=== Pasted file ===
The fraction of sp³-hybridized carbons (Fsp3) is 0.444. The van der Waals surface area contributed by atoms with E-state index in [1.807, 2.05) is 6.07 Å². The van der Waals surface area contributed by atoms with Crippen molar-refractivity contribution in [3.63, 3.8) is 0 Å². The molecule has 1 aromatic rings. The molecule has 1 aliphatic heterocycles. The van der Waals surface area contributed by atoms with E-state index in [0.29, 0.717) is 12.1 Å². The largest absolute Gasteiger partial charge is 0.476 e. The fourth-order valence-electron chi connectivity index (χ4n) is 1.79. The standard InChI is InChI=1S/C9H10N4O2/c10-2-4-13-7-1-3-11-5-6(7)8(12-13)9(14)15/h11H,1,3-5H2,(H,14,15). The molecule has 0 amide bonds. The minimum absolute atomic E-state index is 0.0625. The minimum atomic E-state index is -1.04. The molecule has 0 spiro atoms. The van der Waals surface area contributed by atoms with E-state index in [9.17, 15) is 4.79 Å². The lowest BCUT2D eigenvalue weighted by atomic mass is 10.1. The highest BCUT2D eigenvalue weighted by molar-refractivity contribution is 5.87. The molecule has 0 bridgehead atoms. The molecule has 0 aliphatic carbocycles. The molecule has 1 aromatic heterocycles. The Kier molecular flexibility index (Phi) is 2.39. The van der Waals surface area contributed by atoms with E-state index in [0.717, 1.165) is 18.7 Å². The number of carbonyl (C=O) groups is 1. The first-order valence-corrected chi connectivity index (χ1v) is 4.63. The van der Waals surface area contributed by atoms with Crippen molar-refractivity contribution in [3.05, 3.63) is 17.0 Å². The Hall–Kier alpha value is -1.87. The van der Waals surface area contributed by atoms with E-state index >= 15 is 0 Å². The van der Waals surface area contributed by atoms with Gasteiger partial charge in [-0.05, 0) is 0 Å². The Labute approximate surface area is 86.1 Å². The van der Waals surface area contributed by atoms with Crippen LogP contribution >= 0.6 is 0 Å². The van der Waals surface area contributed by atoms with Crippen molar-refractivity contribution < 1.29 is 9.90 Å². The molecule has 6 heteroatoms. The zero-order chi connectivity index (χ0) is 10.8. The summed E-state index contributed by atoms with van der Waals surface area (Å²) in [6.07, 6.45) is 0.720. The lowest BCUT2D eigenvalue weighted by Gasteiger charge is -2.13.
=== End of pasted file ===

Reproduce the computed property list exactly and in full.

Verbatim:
The fraction of sp³-hybridized carbons (Fsp3) is 0.444. The van der Waals surface area contributed by atoms with E-state index in [1.807, 2.05) is 6.07 Å². The van der Waals surface area contributed by atoms with Crippen molar-refractivity contribution in [3.63, 3.8) is 0 Å². The molecule has 1 aromatic rings. The molecule has 1 aliphatic heterocycles. The van der Waals surface area contributed by atoms with E-state index in [0.29, 0.717) is 12.1 Å². The largest absolute Gasteiger partial charge is 0.476 e. The fourth-order valence-electron chi connectivity index (χ4n) is 1.79. The standard InChI is InChI=1S/C9H10N4O2/c10-2-4-13-7-1-3-11-5-6(7)8(12-13)9(14)15/h11H,1,3-5H2,(H,14,15). The molecule has 0 amide bonds. The minimum absolute atomic E-state index is 0.0625. The minimum atomic E-state index is -1.04. The molecule has 0 spiro atoms. The van der Waals surface area contributed by atoms with E-state index in [9.17, 15) is 4.79 Å². The lowest BCUT2D eigenvalue weighted by atomic mass is 10.1. The highest BCUT2D eigenvalue weighted by molar-refractivity contribution is 5.87. The molecule has 0 bridgehead atoms. The molecule has 0 aliphatic carbocycles. The molecule has 1 aromatic heterocycles. The Kier molecular flexibility index (Phi) is 2.39. The van der Waals surface area contributed by atoms with E-state index in [0.717, 1.165) is 18.7 Å². The number of carbonyl (C=O) groups is 1. The first-order valence-corrected chi connectivity index (χ1v) is 4.63. The van der Waals surface area contributed by atoms with Crippen molar-refractivity contribution in [3.05, 3.63) is 17.0 Å². The Hall–Kier alpha value is -1.87. The van der Waals surface area contributed by atoms with E-state index >= 15 is 0 Å². The van der Waals surface area contributed by atoms with Gasteiger partial charge in [-0.05, 0) is 0 Å². The Labute approximate surface area is 86.1 Å². The van der Waals surface area contributed by atoms with Crippen LogP contribution >= 0.6 is 0 Å². The van der Waals surface area contributed by atoms with Crippen molar-refractivity contribution < 1.29 is 9.90 Å². The molecule has 6 heteroatoms. The zero-order chi connectivity index (χ0) is 10.8. The summed E-state index contributed by atoms with van der Waals surface area (Å²) in [6.07, 6.45) is 0.720. The lowest BCUT2D eigenvalue weighted by Gasteiger charge is -2.13.